It would be so easy for me to make this mistake and especially as I wanted to do this ribbing while watching the Academy Awards. After many “thank you” speeches at the Oscars, I finished all 3″ of the ribbing! I also made sure to bind-off in ribbing, for a nice, flat, edge and not to bind off tightly. (Binding off in ribbing is the same as normal binding-off, but knit the knit stitches and purl the purl stitches while working your bind-off.)
What makes this “hoodie” so different is the amount of ribbing that actually becomes a part of the sweater. Half of the fronts of the pockets are ribbing, and since I needed to pick up 26 stitches for each pocket ribbing, I just divided each edge into 2 parts and picked up 13 stitches.
The 3″ of ribbing for the pockets and the front bands really adds so much to this hoodie!
After the pocket bands were finished, I neatly sewed the top and bottoms of the band to the fronts.
Many times, I use yarn ends for finishing and I found some of the ends left on the pockets in perfect places to sew them down. After the fronts of the pockets looked good, I turned the hoodie to the inside and lightly sewed the pocket backs the front, making sure that my sewing would not show through to the other side. (I do this many times by only going into half the yarn, and just be careful while working it.)
All that is left now is the button loops! The instructions in the pattern have the buttons on the right front which is for a man’s garment, but nobody has been admiring this hoodie more than yours truly. Having tried it on, I think I will be wearing this often – so I am going to have the buttons on the left front and the button loops on the right front. I marked the placement for my buttons and button bands with markers (again!).
The button loops are made as a crochet chain that is folded in half and sewn on top of a rib (it almost looks like a rib itself). I found that the 43 chains called for in the pattern for some reason made too long a chain, so I made each chain 8″ long leaving ends to sew them in place at the beginning and the end of the chain. The loop is supposed to extend 1″ past the edge. So, I just used each end and sewed it with a running stitch on top of the marked ribs.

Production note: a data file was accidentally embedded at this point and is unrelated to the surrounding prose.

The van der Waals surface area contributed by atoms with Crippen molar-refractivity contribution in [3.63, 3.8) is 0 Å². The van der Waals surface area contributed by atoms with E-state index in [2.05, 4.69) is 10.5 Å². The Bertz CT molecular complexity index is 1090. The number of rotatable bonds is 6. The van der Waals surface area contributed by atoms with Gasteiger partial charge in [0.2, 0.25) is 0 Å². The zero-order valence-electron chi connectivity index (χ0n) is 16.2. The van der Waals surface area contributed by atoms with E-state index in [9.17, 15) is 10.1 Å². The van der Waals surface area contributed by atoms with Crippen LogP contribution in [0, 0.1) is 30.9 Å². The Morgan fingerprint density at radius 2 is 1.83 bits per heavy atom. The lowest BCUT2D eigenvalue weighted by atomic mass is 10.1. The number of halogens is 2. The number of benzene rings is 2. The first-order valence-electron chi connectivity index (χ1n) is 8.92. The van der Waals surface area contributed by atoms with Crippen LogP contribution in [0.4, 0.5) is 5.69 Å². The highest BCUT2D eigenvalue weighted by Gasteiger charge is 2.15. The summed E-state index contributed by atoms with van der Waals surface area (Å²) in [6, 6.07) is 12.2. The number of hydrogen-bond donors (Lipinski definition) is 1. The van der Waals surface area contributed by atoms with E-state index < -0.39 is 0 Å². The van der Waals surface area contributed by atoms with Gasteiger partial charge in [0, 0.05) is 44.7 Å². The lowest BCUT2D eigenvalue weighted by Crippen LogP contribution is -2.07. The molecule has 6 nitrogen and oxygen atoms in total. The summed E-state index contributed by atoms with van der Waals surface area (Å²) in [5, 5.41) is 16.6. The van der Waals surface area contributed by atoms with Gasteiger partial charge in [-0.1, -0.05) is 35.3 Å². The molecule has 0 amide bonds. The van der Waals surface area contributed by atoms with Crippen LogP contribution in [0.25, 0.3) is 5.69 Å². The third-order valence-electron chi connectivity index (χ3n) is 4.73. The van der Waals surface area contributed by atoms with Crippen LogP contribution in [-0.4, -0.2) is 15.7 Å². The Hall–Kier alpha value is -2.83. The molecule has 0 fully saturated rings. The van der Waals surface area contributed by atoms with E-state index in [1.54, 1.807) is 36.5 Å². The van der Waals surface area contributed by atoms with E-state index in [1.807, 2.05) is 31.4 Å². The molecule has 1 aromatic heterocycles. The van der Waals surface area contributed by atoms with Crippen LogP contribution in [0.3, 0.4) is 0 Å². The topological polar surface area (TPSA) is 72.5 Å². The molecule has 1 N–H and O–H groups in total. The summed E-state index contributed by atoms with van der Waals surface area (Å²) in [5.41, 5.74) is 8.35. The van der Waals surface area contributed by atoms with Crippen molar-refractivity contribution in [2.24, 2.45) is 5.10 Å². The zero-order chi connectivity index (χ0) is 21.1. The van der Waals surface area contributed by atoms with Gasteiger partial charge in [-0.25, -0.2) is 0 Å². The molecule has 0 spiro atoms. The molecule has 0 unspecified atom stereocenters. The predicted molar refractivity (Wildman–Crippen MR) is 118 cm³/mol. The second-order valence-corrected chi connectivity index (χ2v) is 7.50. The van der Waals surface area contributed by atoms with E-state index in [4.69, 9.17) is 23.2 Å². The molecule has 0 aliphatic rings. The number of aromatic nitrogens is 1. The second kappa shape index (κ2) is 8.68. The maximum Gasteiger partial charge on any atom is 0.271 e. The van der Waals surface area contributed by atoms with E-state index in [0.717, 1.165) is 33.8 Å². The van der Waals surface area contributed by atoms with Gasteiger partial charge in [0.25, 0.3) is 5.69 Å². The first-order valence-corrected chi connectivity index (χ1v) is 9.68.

I really love these button loops! I found some “toggle” buttons perfect for this hoodie and then showed it to my knitting students. And (drum roll…) here it is:
I will definitely be wearing this tonight as single-digit temperatures are coming again. It has been wonderful hosting this Knit-Along and seeing all of your hoodies “grow.” Thank you all for being a part of our winter KAL! Be sure to share your photos with us in our Ravelry group, our Flickr group, or on the LionBrand.com Customer Gallery!
A couple weeks ago, I posted about self-striping yarns. Another fun way to play with colors is using “multis”, where each strand contains multiple colors. Whereas self-striping yarns change gradually, multis have either short bursts of color change or different colors plied together. You can see how the Nature’s Choice Organic Cotton in Wildflowers (left) has short color changes that won’t create stripes when worked up. Hometown USA multis (shown in Mardi Gras, right) have contrasting colors spun together; it’s as if you were holding a strand of each color and working them at once.
Here’s a project in each of these yarns so you can see how these fun colorways work up (click on the image for the pattern):
What’s your favorite project to spruce up with a multi-colored yarn?